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Mumsnetters aren't necessarily qualified to help if your child is unwell. If you have any serious medical concerns, we would urge you to consult your GP.

Bloodtest on a nearly two year Lodi

(8 Posts)
roundabout1 Tue 04-Dec-12 11:14:28

my 2 yr old dd had blood tests in the summer. She had the cream applied on the inside of her elbows but they couldn't get a vein so decided to take some out of her hand instead. The staff (a very small childrens ward) were all dreading doing it so we had to wait for a registrar to be free to do it. I was anticipating tears, tantrums pinning her down etc. It was fine, she sat in a bed with a pillow in front of her hand so she couldn't see it. On nurse showing her a noisy book & me the other side blowing bubbles for her. She loved it & never noticed a thing even though she had no cream on her hand first.

1978andallthat Sun 02-Dec-12 19:41:30

Ah thank you. Gp not doing it. Choice is local hospital or the big gp practise/poly clinic which is a horrible place where every member of staff is surly and rude. But I will ring local hospital and check what they do for paeds and see if they will use spray and have a plan then I can take her fri.

Sirzy Sun 02-Dec-12 19:29:10

DS is just turned 3 and has had 3 blood tests in the past few months.

I am surprised the GP is doing it, ours have to be done in peads A and E (or on the ward when he was an inpatient) by peads specialists. Not only did this help with the technique but they knew the best positions to sit him in, could help distract well etc.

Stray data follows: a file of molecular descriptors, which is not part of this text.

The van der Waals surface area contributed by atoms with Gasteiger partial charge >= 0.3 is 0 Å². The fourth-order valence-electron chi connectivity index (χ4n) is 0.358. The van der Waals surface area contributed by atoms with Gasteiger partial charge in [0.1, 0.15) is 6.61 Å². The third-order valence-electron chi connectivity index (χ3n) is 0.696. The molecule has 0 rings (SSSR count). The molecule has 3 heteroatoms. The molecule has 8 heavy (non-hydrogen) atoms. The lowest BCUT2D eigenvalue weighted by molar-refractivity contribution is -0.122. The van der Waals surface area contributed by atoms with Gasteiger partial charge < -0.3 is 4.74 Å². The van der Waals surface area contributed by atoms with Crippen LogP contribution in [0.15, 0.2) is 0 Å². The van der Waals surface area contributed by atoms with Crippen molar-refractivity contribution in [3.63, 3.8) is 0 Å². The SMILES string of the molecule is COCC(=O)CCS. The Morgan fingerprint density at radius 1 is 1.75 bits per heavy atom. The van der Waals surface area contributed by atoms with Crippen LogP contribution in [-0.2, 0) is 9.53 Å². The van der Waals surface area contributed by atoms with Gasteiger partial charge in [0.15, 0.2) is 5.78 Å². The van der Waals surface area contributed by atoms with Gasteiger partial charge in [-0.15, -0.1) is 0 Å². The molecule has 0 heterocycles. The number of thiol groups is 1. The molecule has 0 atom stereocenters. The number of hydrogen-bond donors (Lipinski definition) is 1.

They have a numbing spray that can be used which is great as there is no need to sit around waiting for it to work like you do with the elma cream

1978andallthat Sun 02-Dec-12 18:33:40

Thanks. We had loads when she was a baby but none in last year or so. It's
Not urgent - gp suggested it because I am worried she's not had more than three weeks in a row without a cough/cold this year. But am 38 weeks pg and she is in tantrum phase and I don't know if I can face it tomorrow as planned, especially as it's at local polyclinic where they are all rude and horrible. May wait until fri when I can get to the blood test bit of the local hospital instead.

dikkertjedap Sun 02-Dec-12 18:23:59

Ask if they can apply EMLA cream well in advance (you may then have to wait quite a while for it to start working though) in several places. The key is lots of distraction, something new, like a book with noisy buttons she can push with the arm which is not used. Have something sweet for her to suck as that is expected to reduce the pain sensation.

I find sitting dc on lap facing you with you holding the book behind your shoulder for her to see/push buttons. I would not let her see the blood taking as many kids find that very frightening. Tell her a story in the meantime or tell her to push on the buttons, basically distract her and have her focusing on you/book. I always give a small present directly afterwards. I have had to do this many many times and most of the times dc didn't make a sound/no tears, so it doesn't need to be traumatic for dc (probably is for you though).

1978andallthat Sun 02-Dec-12 18:22:09

Old. Not Lodi. Oops

missmapp Sun 02-Dec-12 18:11:36

Ds2 hated them, but when we went to the clinic ( once over two they had to be tested in clinic not on the ward with a nice bit of magic cream) we found that if you ask for two members of staff , it is much better. i put ds2 on my lap, cross my legs over him adn distract. One nurse holds his arms and the other does the test.

Ds2 HATEs them and struggles and kicks like the devil, but this is the quickest way we have found. it is a bit brutal, but is quick .

Good luck!

1978andallthat Sun 02-Dec-12 18:07:57

Is it awful?

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